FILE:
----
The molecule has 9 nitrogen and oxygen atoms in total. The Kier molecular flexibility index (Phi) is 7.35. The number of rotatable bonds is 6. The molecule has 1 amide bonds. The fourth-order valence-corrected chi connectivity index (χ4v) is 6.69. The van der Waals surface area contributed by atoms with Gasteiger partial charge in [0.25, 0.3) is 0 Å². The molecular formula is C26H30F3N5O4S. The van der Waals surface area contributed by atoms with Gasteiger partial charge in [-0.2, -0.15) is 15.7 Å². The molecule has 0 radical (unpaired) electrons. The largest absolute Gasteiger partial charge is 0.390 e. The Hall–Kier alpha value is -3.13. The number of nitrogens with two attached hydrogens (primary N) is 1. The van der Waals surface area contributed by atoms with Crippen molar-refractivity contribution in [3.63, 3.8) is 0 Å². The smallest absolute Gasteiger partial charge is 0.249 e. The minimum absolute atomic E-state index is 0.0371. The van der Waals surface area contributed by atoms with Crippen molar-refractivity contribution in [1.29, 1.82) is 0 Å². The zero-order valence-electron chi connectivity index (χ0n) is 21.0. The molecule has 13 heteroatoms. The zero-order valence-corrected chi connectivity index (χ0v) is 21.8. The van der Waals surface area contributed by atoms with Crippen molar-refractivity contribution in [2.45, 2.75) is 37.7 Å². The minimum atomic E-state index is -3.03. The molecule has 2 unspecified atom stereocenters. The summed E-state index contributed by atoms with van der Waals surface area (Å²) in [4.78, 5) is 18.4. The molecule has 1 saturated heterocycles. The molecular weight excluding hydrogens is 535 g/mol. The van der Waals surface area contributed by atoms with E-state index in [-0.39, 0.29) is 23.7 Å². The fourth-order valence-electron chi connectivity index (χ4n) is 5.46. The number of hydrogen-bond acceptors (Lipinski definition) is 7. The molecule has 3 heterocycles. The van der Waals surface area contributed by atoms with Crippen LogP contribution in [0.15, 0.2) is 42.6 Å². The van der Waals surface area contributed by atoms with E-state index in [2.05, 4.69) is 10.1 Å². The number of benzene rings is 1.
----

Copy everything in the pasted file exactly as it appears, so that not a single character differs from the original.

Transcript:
The molecule has 9 nitrogen and oxygen atoms in total. The Kier molecular flexibility index (Phi) is 7.35. The number of rotatable bonds is 6. The molecule has 1 amide bonds. The fourth-order valence-corrected chi connectivity index (χ4v) is 6.69. The van der Waals surface area contributed by atoms with Gasteiger partial charge in [0.25, 0.3) is 0 Å². The molecular formula is C26H30F3N5O4S. The van der Waals surface area contributed by atoms with Gasteiger partial charge in [-0.2, -0.15) is 15.7 Å². The molecule has 0 radical (unpaired) electrons. The largest absolute Gasteiger partial charge is 0.390 e. The Hall–Kier alpha value is -3.13. The number of nitrogens with two attached hydrogens (primary N) is 1. The van der Waals surface area contributed by atoms with Crippen molar-refractivity contribution in [3.63, 3.8) is 0 Å². The smallest absolute Gasteiger partial charge is 0.249 e. The minimum absolute atomic E-state index is 0.0371. The van der Waals surface area contributed by atoms with Crippen molar-refractivity contribution in [1.29, 1.82) is 0 Å². The zero-order valence-electron chi connectivity index (χ0n) is 21.0. The molecule has 13 heteroatoms. The zero-order valence-corrected chi connectivity index (χ0v) is 21.8. The van der Waals surface area contributed by atoms with Crippen molar-refractivity contribution in [2.45, 2.75) is 37.7 Å². The minimum atomic E-state index is -3.03. The molecule has 2 unspecified atom stereocenters. The summed E-state index contributed by atoms with van der Waals surface area (Å²) in [4.78, 5) is 18.4. The molecule has 1 saturated heterocycles. The molecular weight excluding hydrogens is 535 g/mol. The van der Waals surface area contributed by atoms with E-state index in [-0.39, 0.29) is 23.7 Å². The fourth-order valence-electron chi connectivity index (χ4n) is 5.46. The number of hydrogen-bond acceptors (Lipinski definition) is 7. The molecule has 3 heterocycles. The van der Waals surface area contributed by atoms with Crippen LogP contribution in [0.15, 0.2) is 42.6 Å². The van der Waals surface area contributed by atoms with E-state index in [2.05, 4.69) is 10.1 Å². The number of benzene rings is 1.